Please use this identifier to cite or link to this item: http://bura.brunel.ac.uk/handle/2438/20944
Title: Using the International Classification of Functioning, Disability and Health (ICF) to promote biopsychosocial clinical reasoning and person-centred practice (PCP) in two multi-disciplinary teams
Authors: Jefferson, Richard David
Advisors: DeSouza, L
Kilbride, C
Keywords: Rehabilitation;Action research;Team working and culture
Issue Date: 2020
Publisher: Brunel University London
Abstract: Title: Using the International Classification of Functioning, Disability and Health (ICF) to promote biopsychosocial clinical reasoning and person-centred practice (PCP) in two multi-disciplinary teams. Background: The ICF has been advocated as a way to enhance the biopsychosocial analysis of functioning and as a vehicle for implementing PCP. PCP has been recommended as a model to address contemporary healthcare needs. This action research study has identified factors required to facilitate biopsychosocial clinical reasoning and promote PCP through the implementation of the ICF. Setting and aims: Two multi-disciplinary teams, with different contexts, cultures and characteristics, participated in this study. One was community-based, included all members within the study group and sought to promote biopsychosocial multi- disciplinary clinical reasoning. The other was unit- based, utilised a sub-group of research participants and required a clinical reasoning model that embraced all disciplines and enhanced PCP. Methods: Data were generated through the use of iterative action research cycles which employed a variety of qualitative and quantitative methods. Findings were analysed through immersion and thematic analysis and descriptive statistics. Key findings were drawn from across all the data sources. Findings: Through the process of developing and implementing ICF-based clinical reasoning tools six themes emerged. The need for: a shared team culture aligned to that of the organisation; a resilient and innovative team culture and; the adaptation of the ICF to the context of practice reflecting the patients’, teams’ and organisational needs and capabilities. When present, these led to: enhanced communication and reasoning between team members and with patients; a greater awareness of the biopsychosocial needs of individuals and; enriched PCP. Conclusions: This thesis makes an original contribution about the prerequisites, contextual conditions, modifications and developments required to implement the ICF to promote biopsychosocial clinical reasoning and PCP.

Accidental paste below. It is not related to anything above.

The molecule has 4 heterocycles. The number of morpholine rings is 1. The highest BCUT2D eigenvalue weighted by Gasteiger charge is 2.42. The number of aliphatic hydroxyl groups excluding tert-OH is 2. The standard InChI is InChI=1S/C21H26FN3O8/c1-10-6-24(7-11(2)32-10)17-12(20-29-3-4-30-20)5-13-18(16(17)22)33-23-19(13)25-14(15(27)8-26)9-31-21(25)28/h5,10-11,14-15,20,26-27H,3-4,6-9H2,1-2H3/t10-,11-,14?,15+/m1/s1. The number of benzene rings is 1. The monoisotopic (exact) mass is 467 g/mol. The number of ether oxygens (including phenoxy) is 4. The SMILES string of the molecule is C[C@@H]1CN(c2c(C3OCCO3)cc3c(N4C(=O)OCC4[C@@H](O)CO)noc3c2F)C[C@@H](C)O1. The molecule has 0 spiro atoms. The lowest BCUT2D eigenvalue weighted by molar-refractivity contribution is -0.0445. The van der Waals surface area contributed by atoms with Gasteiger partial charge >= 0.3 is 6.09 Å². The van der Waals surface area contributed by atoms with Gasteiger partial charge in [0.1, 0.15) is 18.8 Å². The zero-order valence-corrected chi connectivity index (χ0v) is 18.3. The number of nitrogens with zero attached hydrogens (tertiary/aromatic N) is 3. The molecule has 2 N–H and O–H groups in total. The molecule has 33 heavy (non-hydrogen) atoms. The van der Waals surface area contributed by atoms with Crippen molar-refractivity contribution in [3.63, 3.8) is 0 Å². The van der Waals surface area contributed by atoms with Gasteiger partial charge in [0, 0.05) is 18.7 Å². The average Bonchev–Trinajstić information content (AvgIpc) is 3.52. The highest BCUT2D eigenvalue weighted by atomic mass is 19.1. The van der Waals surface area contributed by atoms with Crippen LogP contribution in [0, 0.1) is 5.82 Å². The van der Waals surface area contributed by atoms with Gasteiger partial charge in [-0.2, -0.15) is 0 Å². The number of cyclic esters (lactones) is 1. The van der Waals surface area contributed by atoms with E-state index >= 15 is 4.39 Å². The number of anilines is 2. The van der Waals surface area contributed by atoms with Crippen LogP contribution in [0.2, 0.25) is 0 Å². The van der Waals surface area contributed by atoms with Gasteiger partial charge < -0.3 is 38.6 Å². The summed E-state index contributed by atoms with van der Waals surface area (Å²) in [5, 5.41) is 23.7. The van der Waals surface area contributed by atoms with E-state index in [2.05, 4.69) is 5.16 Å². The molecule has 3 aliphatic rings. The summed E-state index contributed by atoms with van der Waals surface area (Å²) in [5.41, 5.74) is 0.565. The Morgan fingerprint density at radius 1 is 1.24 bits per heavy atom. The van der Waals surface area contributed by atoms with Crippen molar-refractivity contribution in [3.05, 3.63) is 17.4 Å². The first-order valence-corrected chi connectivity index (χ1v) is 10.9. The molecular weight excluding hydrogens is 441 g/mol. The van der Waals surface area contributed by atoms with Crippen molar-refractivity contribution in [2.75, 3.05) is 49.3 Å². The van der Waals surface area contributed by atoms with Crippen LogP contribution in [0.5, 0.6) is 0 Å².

Description: This thesis was submitted for the award of Doctor of Philosophy and was awarded by Brunel University London
URI: http://bura.brunel.ac.uk/handle/2438/20944
Appears in Collections:Physiotherapy
Dept of Clinical Sciences Theses

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